McConnell has suggested that supporters should use the coming vote on the highway bill to pass their Ex-Im reauthorization; highway funding expires July 31. Although supporters haven't ruled anything out, Cantwell was critical of that approach during her news conference.

"We're not interested in one more day than necessary of the bank's expiration. "¦ We don't even know what's going to happen on the transportation bill. The transportation bill could be another short-term extension," Cantwell said. "So what we're going to do is we're going fight every single day."

House Democrats had also heard of the highway bill plan, though they wouldn't speculate on which Senate vehicle would be the chance for Ex-Im. "I'm confident that the opportunity will be there," Waters said.

Some Democratic Ex-Im supporters already have expressed frustration with McConnell since Republicans pulled the June authorization amendment from the floor. McConnell has repeatedly said that he offered supporters a June vote and they got one. Graham, who has pushed heavily in favor of reauthorization, agreed, telling National Journal in June that the leader had held to his word.

But Heitkamp was skeptical. "When we won that vote on the motion to table, they withdrew the amendment. So I don't know how anyone can look at that and say that was a fulfillment of a commitment to put Ex-Im on a vehicle that could in fact result in preventing the shutdown of Ex-Im at the end of this month," she said.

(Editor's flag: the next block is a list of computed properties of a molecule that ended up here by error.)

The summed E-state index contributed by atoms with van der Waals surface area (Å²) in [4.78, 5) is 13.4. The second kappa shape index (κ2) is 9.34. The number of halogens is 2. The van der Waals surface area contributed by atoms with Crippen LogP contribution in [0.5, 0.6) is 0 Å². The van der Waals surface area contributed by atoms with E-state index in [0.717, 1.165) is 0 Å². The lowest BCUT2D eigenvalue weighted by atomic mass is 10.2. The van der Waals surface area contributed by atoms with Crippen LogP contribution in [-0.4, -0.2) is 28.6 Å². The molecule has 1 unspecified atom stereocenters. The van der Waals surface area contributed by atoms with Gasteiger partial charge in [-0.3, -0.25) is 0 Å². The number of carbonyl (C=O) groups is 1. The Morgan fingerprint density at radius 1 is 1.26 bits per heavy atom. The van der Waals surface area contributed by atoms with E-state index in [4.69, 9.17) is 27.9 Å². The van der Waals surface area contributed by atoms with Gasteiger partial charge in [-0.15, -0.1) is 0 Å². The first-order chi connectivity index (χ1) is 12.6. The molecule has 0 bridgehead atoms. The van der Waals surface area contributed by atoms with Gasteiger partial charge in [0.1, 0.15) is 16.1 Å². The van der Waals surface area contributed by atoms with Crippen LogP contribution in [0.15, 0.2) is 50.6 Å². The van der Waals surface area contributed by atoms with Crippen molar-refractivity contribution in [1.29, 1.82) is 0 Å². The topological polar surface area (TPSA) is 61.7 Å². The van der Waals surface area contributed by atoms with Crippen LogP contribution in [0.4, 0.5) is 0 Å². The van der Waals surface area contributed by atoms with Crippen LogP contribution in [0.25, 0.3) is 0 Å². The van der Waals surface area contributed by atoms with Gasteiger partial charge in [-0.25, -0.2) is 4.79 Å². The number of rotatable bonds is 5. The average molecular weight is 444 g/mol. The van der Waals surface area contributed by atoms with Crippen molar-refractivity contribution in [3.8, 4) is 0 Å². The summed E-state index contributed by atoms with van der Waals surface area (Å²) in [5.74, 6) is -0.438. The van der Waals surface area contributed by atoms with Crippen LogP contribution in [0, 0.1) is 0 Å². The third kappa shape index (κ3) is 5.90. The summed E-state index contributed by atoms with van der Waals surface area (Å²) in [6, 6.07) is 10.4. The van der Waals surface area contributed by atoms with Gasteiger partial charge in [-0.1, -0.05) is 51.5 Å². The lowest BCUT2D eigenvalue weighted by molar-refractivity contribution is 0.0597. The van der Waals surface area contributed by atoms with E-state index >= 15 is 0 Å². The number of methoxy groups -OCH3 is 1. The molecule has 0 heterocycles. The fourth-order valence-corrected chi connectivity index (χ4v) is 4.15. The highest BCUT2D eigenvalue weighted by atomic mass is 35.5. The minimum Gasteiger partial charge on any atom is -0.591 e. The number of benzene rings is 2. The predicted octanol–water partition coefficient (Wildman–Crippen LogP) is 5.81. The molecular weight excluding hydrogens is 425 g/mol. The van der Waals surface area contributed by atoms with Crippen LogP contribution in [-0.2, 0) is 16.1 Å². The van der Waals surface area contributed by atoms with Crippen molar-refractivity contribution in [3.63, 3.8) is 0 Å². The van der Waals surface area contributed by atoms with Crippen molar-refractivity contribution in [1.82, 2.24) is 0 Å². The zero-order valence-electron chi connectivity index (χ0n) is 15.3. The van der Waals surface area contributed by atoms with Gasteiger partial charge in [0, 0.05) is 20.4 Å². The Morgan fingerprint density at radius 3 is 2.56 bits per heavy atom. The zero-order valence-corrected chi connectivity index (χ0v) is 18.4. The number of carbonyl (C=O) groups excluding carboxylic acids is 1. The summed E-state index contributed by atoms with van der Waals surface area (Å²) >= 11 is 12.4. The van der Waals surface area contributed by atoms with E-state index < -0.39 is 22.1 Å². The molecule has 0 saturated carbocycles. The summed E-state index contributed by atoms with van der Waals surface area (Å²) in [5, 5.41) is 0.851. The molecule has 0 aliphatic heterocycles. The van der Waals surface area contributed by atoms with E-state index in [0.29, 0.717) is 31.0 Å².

Cantwell said that she and other supporters now are pushing for "immediate consideration" of the bank's reauthorization when they return to Washington on July 8. The Senate is scheduled to kick off its July session with votes on the Elementary and Secondary Education Act, which makes changes to No Child Left Behind.

"We know that there are a number of ideologically right groups who don't like the bank. But you know what, in America a majority ought to rule and in our case, a supermajority ought to rule," Heitkamp said. "And we ought to get this done."